The adjective “steamy” is often used to describe the plays of Tennessee Williams, as they lift the lid on simmering passions and heated exchanges in sub-tropical settings.
The Night of the Iguana, set in a run-down coastal town in the Mexican rainforest, is no exception. It’s hard enough to keep your cool in such a climate, and with the arrival of Lawrence Shannon, played by Clive Owen, things soon start to get heated. This handsome rogue is looking to find a place to hide, after seducing a seventeen-year-old.
Fearing that this illicit affair will cost him his job as a tour guide, Shannon seeks refuge with some old friends who run a hotel. Here, he finds that Maxine Faulk (Anna Gunn) has been recently widowed and left to run the place on her own. There’s history between the two of them, and plenty of chemistry, as they exchange banter looking back on old times and bemoaning their current problems.
A new arrival at the hotel, artist Hannah Jelkes, (Lia Williams) is, by contrast, an oasis of calm. In fact, she’s so good at keeping her emotions in check that we never really get to see them fully unleashed. She forms a close bond with Shannon, but their relationship stays firmly in the friends’ zone. When Shannon gets too close for comfort, she shies away from physical intimacy, and he is evidently a man who prefers friends with benefits. A weakness for women has led this former priest, now defrocked, to many a fall from grace.
Hannah is accompanying her grandfather, (Julian Glover) a poet who has reached the ripe old age of 97 and is clearly not long for this world. The question is whether he will manage to finish his final poem before breathing his last. When he does so, his recitation is so drawn out that the scene sits uncomfortably between comedy and
Directed by James Macdonald, the production is awash with symbolism surrounding water and its cleansing properties, reprising a theme from Williams’ previous work, notably the emotionally-charged shower scene in Cat on a Hot Tin Roof. A beach-side shower becomes the focal point for a comedy turn involving a family of German tourists, but the show-stopper comes in the form of a full-on tropical rainstorm which drenches Rae Smith’s dramatic mountain-top set just before the interval.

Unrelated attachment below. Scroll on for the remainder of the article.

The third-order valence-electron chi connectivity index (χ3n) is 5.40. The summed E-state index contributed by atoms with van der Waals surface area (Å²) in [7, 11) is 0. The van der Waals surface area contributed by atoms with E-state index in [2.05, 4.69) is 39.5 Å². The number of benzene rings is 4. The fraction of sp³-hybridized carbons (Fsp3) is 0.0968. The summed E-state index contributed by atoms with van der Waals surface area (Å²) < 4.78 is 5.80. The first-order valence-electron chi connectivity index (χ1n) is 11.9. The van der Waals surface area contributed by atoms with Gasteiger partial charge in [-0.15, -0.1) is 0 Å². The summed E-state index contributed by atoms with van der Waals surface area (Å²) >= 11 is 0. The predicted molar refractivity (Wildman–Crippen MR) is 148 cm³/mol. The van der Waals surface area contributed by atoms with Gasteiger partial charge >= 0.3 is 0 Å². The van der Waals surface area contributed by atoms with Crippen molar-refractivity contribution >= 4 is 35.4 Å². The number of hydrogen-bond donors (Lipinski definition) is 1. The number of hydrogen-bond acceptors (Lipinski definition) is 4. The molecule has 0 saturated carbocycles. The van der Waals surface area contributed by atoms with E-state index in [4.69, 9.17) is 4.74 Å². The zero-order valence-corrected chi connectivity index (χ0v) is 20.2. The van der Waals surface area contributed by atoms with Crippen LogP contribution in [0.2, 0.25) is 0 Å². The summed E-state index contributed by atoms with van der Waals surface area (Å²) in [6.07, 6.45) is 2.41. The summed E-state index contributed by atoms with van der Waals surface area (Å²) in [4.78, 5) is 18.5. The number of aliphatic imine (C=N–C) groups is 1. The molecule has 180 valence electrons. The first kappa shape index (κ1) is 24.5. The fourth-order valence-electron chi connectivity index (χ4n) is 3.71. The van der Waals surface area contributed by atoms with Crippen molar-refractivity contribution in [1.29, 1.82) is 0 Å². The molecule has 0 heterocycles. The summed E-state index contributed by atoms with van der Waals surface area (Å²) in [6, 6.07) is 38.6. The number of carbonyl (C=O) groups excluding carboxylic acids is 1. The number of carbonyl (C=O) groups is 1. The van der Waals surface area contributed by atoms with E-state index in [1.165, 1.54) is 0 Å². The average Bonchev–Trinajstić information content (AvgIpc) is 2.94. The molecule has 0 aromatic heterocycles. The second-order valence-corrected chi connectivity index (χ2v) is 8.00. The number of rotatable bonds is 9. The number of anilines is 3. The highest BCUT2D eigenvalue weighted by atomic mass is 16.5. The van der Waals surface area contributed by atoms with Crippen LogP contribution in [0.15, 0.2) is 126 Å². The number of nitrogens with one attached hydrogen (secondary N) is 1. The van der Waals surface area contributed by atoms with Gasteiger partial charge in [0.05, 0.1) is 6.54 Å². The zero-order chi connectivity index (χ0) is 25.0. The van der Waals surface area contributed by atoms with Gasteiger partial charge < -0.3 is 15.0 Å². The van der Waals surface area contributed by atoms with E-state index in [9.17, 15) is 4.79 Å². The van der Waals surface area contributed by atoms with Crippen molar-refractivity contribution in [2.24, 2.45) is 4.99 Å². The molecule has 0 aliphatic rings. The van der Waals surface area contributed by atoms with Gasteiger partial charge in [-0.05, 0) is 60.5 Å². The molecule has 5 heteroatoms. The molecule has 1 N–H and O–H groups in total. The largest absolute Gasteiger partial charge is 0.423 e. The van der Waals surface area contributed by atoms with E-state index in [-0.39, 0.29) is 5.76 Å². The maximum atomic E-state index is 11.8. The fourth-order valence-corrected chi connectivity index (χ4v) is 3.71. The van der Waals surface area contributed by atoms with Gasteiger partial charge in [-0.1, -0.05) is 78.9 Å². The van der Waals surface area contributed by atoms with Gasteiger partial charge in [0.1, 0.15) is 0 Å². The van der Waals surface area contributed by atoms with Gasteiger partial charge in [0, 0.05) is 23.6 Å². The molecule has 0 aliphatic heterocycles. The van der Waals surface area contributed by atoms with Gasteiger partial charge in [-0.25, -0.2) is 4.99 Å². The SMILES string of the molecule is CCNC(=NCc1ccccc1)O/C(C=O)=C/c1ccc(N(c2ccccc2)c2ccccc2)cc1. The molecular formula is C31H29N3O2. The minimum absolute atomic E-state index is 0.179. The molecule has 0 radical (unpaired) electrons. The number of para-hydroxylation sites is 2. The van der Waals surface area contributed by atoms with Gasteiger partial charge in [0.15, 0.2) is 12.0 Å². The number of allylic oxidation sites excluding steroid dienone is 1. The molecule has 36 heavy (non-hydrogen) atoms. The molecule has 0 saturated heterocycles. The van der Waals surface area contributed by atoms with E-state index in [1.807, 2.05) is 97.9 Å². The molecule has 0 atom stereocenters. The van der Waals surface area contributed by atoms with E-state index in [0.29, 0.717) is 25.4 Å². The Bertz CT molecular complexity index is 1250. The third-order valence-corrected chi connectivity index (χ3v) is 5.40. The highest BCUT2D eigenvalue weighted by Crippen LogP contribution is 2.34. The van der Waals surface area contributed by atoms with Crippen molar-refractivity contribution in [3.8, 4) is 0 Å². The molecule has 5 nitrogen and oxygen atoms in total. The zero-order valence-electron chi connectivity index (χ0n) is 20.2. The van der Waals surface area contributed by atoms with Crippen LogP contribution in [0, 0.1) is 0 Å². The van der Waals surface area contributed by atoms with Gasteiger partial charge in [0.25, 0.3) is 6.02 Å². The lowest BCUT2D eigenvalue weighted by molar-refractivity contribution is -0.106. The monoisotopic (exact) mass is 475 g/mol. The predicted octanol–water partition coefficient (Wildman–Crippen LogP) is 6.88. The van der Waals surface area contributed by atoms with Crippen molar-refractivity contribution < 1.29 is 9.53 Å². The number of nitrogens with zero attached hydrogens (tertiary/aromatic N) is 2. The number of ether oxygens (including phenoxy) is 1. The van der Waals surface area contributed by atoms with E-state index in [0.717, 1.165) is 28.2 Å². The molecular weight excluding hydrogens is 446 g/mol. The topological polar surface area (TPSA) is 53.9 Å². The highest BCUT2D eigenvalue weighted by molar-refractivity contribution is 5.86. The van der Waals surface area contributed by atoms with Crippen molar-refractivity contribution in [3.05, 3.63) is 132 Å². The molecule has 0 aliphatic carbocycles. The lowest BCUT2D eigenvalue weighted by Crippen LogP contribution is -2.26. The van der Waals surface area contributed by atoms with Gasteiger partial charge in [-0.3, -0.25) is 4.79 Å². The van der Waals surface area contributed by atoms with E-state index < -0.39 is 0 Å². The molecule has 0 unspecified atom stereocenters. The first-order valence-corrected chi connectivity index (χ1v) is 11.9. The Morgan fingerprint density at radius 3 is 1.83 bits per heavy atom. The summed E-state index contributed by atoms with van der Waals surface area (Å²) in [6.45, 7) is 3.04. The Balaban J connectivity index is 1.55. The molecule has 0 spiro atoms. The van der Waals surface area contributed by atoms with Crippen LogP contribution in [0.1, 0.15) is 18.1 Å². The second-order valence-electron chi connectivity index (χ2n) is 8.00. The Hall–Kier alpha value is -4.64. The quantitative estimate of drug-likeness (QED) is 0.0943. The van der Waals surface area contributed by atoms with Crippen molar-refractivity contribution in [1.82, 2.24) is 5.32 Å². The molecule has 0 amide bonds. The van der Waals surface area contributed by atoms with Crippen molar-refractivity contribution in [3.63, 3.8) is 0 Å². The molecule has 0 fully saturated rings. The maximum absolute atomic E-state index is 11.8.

As for the iguana of the title, it is captured and tied up awaiting its fate, drawing a parallel with the plight of Shannon, who at one point is trussed in a hammock for his own safety as he teeters on the verge of a mental breakdown.
“Who cares about an iguana – expect another iguana?” asks Maxine. The audience do care about the iguana, trapped, fearful and destined for the cooking pot, so when Shannon takes pity on the poor creature and finally sets it free, this act of mercy at least adds a note of optimism and hope for the salvation of this band of misfits, and for mankind in general.
Review by Angela Lord
In the strange limbo of 1940, on a dilapidated hotel verandah perched high in a rainforest above the west coast of Mexico, a group of lost souls collide – a defrocked priest turned tourist guide, the grieving widow who runs the hotel, a family of jubilant Nazis and an itinerant portrait artist with her 97-year-old poet grandfather. The result is an epic battle between flesh and spirit, captivity and freedom, art and faith, heightened by a tropical rain-storm.
Clive Owen (Closer, Children of Men) as Rev. T. Lawrence Shannon; Lia Williams (The Crown, Mary Stuart) as Hannah Jelkes; Anna Gunn (Deadwood, Breaking Bad) in her West End debut as Maxine Faulk and Julian Glover (Game of Thrones) as Nonno.
Alasdair Baker (The Bear, The Strangers) as Herr Fahrenkopf; Timothy Blore (Edward II, Ghost About the House) as Wolfgang; Emma Canning (Heart in Cardio, Towers) as Charlotte Goodall; Karin Carlson (Ladies in Waiting) as Hilda; Ian Drysdale (Network) as Jake Latta; Manuel Pacific (West Side Story, The Most Amazing Story Ever Sung) as Pancho; Faz Singhateh (Henry V) as Hank; Finty Williams (A Pack of Lies, The Divide) as Miss Fellowes, and Penelope Woodman (The Last Ship, Mary Poppins) as Frau Fahrenkopf. Madeleine Day, Mufrida Hayes, Andrew McDonald and David Young complete the company.
THE NIGHT OF THE IGUANA
Written by Tennessee Williams
Directed by James Macdonald
Set & Costume Design by Rae Smith
Lighting Design by Neil Austin
Sound Design by Max Pappenheim
Casting by Amy Ball
Fight Directors – Rachel Bown-Williams and Ruth Cooper-Brown of RC-Annie Ltd
Dialect Coach – Nia Lynn
Associate Director – Ilinca Radulian
Associate Designer – Mike Lees
Lighting Associate – Jamie Platt
NOËL COWARD THEATRE
85-88 St Martin’s Lane, London. WC2N 4AP
Saturday 6 July – Saturday 28 September 2019